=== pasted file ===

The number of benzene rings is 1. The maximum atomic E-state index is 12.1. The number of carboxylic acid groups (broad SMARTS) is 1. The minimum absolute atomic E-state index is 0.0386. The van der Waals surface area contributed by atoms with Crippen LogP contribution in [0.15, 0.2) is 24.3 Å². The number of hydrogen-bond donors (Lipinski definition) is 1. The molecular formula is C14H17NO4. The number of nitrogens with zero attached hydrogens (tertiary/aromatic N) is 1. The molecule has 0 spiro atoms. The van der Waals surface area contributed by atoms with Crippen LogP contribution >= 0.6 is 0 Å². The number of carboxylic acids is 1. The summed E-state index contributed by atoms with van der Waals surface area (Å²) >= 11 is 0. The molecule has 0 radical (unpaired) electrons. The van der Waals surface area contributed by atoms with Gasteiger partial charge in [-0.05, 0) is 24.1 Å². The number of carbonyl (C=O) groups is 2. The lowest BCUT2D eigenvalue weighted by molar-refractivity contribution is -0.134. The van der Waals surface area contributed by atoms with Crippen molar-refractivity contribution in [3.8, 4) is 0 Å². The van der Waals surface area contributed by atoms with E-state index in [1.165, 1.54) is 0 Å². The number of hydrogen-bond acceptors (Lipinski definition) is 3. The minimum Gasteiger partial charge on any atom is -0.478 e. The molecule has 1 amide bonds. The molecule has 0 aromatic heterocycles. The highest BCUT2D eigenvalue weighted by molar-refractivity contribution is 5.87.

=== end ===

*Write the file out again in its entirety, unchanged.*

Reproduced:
The number of benzene rings is 1. The maximum atomic E-state index is 12.1. The number of carboxylic acid groups (broad SMARTS) is 1. The minimum absolute atomic E-state index is 0.0386. The van der Waals surface area contributed by atoms with Crippen LogP contribution in [0.15, 0.2) is 24.3 Å². The number of hydrogen-bond donors (Lipinski definition) is 1. The molecular formula is C14H17NO4. The number of nitrogens with zero attached hydrogens (tertiary/aromatic N) is 1. The molecule has 0 spiro atoms. The van der Waals surface area contributed by atoms with Crippen LogP contribution >= 0.6 is 0 Å². The number of carboxylic acids is 1. The summed E-state index contributed by atoms with van der Waals surface area (Å²) >= 11 is 0. The molecule has 0 radical (unpaired) electrons. The van der Waals surface area contributed by atoms with Gasteiger partial charge in [-0.05, 0) is 24.1 Å². The number of carbonyl (C=O) groups is 2. The lowest BCUT2D eigenvalue weighted by molar-refractivity contribution is -0.134. The van der Waals surface area contributed by atoms with Crippen molar-refractivity contribution in [3.8, 4) is 0 Å². The van der Waals surface area contributed by atoms with E-state index in [1.165, 1.54) is 0 Å². The number of hydrogen-bond acceptors (Lipinski definition) is 3. The minimum Gasteiger partial charge on any atom is -0.478 e. The molecule has 1 amide bonds. The molecule has 0 aromatic heterocycles. The highest BCUT2D eigenvalue weighted by molar-refractivity contribution is 5.87.